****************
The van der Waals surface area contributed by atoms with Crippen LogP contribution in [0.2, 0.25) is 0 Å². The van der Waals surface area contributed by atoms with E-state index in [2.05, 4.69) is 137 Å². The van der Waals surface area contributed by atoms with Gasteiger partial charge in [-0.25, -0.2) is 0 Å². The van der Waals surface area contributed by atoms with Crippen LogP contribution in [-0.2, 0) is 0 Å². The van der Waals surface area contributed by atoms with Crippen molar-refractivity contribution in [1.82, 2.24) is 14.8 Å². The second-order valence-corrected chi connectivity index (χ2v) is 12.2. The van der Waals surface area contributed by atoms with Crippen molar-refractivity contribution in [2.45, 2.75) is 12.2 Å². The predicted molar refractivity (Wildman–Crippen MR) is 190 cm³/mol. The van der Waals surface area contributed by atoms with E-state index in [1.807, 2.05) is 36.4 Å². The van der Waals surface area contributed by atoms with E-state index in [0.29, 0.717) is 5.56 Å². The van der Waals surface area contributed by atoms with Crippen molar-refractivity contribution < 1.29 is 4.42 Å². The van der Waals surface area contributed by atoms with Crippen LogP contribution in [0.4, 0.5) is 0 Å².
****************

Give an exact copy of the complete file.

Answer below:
The van der Waals surface area contributed by atoms with Crippen LogP contribution in [0.2, 0.25) is 0 Å². The van der Waals surface area contributed by atoms with E-state index in [2.05, 4.69) is 137 Å². The van der Waals surface area contributed by atoms with Gasteiger partial charge in [-0.25, -0.2) is 0 Å². The van der Waals surface area contributed by atoms with Crippen LogP contribution in [-0.2, 0) is 0 Å². The van der Waals surface area contributed by atoms with Crippen molar-refractivity contribution in [1.82, 2.24) is 14.8 Å². The second-order valence-corrected chi connectivity index (χ2v) is 12.2. The van der Waals surface area contributed by atoms with Crippen molar-refractivity contribution in [2.45, 2.75) is 12.2 Å². The predicted molar refractivity (Wildman–Crippen MR) is 190 cm³/mol. The van der Waals surface area contributed by atoms with E-state index in [1.807, 2.05) is 36.4 Å². The van der Waals surface area contributed by atoms with E-state index in [0.29, 0.717) is 5.56 Å². The van der Waals surface area contributed by atoms with Crippen molar-refractivity contribution < 1.29 is 4.42 Å². The van der Waals surface area contributed by atoms with Crippen LogP contribution in [0.4, 0.5) is 0 Å².